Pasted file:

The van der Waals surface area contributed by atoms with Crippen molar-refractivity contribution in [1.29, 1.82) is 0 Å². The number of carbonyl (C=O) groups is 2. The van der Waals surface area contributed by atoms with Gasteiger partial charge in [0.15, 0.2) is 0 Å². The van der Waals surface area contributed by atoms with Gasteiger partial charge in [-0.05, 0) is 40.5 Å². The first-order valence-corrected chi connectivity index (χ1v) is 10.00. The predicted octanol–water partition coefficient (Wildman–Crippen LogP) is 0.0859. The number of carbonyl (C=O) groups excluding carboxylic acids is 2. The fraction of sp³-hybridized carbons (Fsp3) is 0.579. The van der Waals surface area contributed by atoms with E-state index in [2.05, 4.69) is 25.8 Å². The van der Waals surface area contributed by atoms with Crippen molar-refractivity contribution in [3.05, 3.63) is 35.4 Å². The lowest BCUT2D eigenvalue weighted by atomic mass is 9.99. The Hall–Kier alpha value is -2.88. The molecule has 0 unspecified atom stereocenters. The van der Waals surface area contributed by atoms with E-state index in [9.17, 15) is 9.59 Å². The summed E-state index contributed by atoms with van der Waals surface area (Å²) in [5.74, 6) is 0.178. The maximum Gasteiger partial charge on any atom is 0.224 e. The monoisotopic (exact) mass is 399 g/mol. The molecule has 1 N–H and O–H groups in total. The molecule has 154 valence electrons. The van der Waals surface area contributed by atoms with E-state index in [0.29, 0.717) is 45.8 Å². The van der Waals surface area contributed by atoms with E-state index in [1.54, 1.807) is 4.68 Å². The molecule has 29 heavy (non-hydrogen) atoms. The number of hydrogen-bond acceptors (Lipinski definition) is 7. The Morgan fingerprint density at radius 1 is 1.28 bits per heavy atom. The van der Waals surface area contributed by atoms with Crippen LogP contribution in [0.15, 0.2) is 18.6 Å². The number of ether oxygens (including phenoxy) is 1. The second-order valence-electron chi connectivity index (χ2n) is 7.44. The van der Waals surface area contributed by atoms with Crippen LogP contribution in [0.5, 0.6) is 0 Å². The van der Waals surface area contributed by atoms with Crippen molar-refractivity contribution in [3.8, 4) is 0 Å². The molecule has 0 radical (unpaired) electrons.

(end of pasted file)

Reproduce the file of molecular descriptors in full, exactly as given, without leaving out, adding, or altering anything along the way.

The van der Waals surface area contributed by atoms with Crippen molar-refractivity contribution in [1.29, 1.82) is 0 Å². The number of carbonyl (C=O) groups is 2. The van der Waals surface area contributed by atoms with Gasteiger partial charge in [0.15, 0.2) is 0 Å². The van der Waals surface area contributed by atoms with Gasteiger partial charge in [-0.05, 0) is 40.5 Å². The first-order valence-corrected chi connectivity index (χ1v) is 10.00. The predicted octanol–water partition coefficient (Wildman–Crippen LogP) is 0.0859. The number of carbonyl (C=O) groups excluding carboxylic acids is 2. The fraction of sp³-hybridized carbons (Fsp3) is 0.579. The van der Waals surface area contributed by atoms with E-state index in [2.05, 4.69) is 25.8 Å². The van der Waals surface area contributed by atoms with Crippen molar-refractivity contribution in [3.05, 3.63) is 35.4 Å². The lowest BCUT2D eigenvalue weighted by atomic mass is 9.99. The Hall–Kier alpha value is -2.88. The molecule has 0 unspecified atom stereocenters. The van der Waals surface area contributed by atoms with E-state index in [9.17, 15) is 9.59 Å². The summed E-state index contributed by atoms with van der Waals surface area (Å²) in [5.74, 6) is 0.178. The maximum Gasteiger partial charge on any atom is 0.224 e. The monoisotopic (exact) mass is 399 g/mol. The molecule has 1 N–H and O–H groups in total. The molecule has 154 valence electrons. The van der Waals surface area contributed by atoms with E-state index in [0.29, 0.717) is 45.8 Å². The van der Waals surface area contributed by atoms with E-state index in [1.54, 1.807) is 4.68 Å². The molecule has 29 heavy (non-hydrogen) atoms. The number of hydrogen-bond acceptors (Lipinski definition) is 7. The Morgan fingerprint density at radius 1 is 1.28 bits per heavy atom. The van der Waals surface area contributed by atoms with Crippen LogP contribution in [0.15, 0.2) is 18.6 Å². The number of ether oxygens (including phenoxy) is 1. The second-order valence-electron chi connectivity index (χ2n) is 7.44. The van der Waals surface area contributed by atoms with Crippen LogP contribution in [0.5, 0.6) is 0 Å². The van der Waals surface area contributed by atoms with Crippen molar-refractivity contribution in [3.8, 4) is 0 Å². The molecule has 0 radical (unpaired) electrons.